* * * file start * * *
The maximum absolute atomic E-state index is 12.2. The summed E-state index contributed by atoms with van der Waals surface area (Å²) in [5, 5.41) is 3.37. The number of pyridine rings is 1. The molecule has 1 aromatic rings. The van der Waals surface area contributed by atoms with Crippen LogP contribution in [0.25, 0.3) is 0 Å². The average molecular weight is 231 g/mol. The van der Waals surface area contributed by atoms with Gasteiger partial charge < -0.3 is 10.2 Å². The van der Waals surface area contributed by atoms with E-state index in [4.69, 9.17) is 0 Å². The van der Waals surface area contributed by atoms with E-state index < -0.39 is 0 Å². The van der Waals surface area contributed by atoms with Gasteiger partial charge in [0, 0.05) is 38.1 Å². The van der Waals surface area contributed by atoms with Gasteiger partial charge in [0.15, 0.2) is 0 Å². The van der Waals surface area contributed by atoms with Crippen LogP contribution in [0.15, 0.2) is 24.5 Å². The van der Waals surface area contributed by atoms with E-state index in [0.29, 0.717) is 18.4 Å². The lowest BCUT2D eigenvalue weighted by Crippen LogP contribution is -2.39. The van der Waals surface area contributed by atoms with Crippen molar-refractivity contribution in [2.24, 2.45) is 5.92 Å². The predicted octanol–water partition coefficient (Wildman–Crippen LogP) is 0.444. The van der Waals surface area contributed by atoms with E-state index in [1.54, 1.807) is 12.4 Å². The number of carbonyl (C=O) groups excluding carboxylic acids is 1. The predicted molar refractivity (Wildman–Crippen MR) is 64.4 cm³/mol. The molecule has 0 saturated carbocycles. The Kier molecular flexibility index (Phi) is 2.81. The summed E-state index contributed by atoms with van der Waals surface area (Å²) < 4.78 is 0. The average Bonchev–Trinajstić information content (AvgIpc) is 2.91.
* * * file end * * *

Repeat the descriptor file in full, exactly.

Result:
The maximum absolute atomic E-state index is 12.2. The summed E-state index contributed by atoms with van der Waals surface area (Å²) in [5, 5.41) is 3.37. The number of pyridine rings is 1. The molecule has 1 aromatic rings. The van der Waals surface area contributed by atoms with Crippen LogP contribution in [0.25, 0.3) is 0 Å². The average molecular weight is 231 g/mol. The van der Waals surface area contributed by atoms with Gasteiger partial charge < -0.3 is 10.2 Å². The van der Waals surface area contributed by atoms with E-state index in [4.69, 9.17) is 0 Å². The van der Waals surface area contributed by atoms with E-state index < -0.39 is 0 Å². The van der Waals surface area contributed by atoms with Gasteiger partial charge in [0, 0.05) is 38.1 Å². The van der Waals surface area contributed by atoms with Gasteiger partial charge in [0.15, 0.2) is 0 Å². The van der Waals surface area contributed by atoms with Crippen LogP contribution in [0.15, 0.2) is 24.5 Å². The van der Waals surface area contributed by atoms with E-state index in [0.29, 0.717) is 18.4 Å². The lowest BCUT2D eigenvalue weighted by Crippen LogP contribution is -2.39. The van der Waals surface area contributed by atoms with Crippen molar-refractivity contribution in [2.24, 2.45) is 5.92 Å². The predicted octanol–water partition coefficient (Wildman–Crippen LogP) is 0.444. The van der Waals surface area contributed by atoms with E-state index in [1.54, 1.807) is 12.4 Å². The number of carbonyl (C=O) groups excluding carboxylic acids is 1. The predicted molar refractivity (Wildman–Crippen MR) is 64.4 cm³/mol. The molecule has 0 saturated carbocycles. The Kier molecular flexibility index (Phi) is 2.81. The summed E-state index contributed by atoms with van der Waals surface area (Å²) < 4.78 is 0. The average Bonchev–Trinajstić information content (AvgIpc) is 2.91.